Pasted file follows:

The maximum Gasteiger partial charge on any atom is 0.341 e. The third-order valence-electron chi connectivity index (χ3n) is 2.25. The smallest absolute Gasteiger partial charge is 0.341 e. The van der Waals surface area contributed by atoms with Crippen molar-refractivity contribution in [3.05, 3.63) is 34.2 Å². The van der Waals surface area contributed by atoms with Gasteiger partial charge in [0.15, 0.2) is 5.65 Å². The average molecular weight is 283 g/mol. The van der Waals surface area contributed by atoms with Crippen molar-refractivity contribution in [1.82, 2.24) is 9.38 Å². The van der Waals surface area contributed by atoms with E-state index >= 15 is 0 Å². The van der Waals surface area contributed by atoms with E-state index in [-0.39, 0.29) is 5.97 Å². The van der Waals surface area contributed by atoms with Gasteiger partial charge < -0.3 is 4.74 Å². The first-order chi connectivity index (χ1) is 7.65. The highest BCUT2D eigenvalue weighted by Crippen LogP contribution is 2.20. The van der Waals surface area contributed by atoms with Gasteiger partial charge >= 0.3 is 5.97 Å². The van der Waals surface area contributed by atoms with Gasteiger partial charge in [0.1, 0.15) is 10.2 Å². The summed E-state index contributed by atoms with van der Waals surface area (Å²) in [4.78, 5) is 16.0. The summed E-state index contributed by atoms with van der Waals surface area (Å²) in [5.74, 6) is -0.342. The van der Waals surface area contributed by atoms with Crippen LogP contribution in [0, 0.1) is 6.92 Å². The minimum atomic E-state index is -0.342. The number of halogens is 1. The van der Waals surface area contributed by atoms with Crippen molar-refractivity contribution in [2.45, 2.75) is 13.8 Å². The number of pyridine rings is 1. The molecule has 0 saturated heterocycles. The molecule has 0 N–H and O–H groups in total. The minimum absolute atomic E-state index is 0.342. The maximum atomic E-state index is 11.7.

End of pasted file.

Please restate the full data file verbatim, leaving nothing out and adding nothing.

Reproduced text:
The maximum Gasteiger partial charge on any atom is 0.341 e. The third-order valence-electron chi connectivity index (χ3n) is 2.25. The smallest absolute Gasteiger partial charge is 0.341 e. The van der Waals surface area contributed by atoms with Crippen molar-refractivity contribution in [3.05, 3.63) is 34.2 Å². The van der Waals surface area contributed by atoms with Gasteiger partial charge in [0.15, 0.2) is 5.65 Å². The average molecular weight is 283 g/mol. The van der Waals surface area contributed by atoms with Crippen molar-refractivity contribution in [1.82, 2.24) is 9.38 Å². The van der Waals surface area contributed by atoms with E-state index >= 15 is 0 Å². The van der Waals surface area contributed by atoms with E-state index in [-0.39, 0.29) is 5.97 Å². The van der Waals surface area contributed by atoms with Gasteiger partial charge < -0.3 is 4.74 Å². The first-order chi connectivity index (χ1) is 7.65. The highest BCUT2D eigenvalue weighted by Crippen LogP contribution is 2.20. The van der Waals surface area contributed by atoms with Gasteiger partial charge >= 0.3 is 5.97 Å². The van der Waals surface area contributed by atoms with Gasteiger partial charge in [0.1, 0.15) is 10.2 Å². The summed E-state index contributed by atoms with van der Waals surface area (Å²) in [4.78, 5) is 16.0. The summed E-state index contributed by atoms with van der Waals surface area (Å²) in [5.74, 6) is -0.342. The van der Waals surface area contributed by atoms with Crippen LogP contribution in [0, 0.1) is 6.92 Å². The minimum atomic E-state index is -0.342. The number of halogens is 1. The van der Waals surface area contributed by atoms with Crippen molar-refractivity contribution in [2.45, 2.75) is 13.8 Å². The number of pyridine rings is 1. The molecule has 0 saturated heterocycles. The molecule has 0 N–H and O–H groups in total. The minimum absolute atomic E-state index is 0.342. The maximum atomic E-state index is 11.7.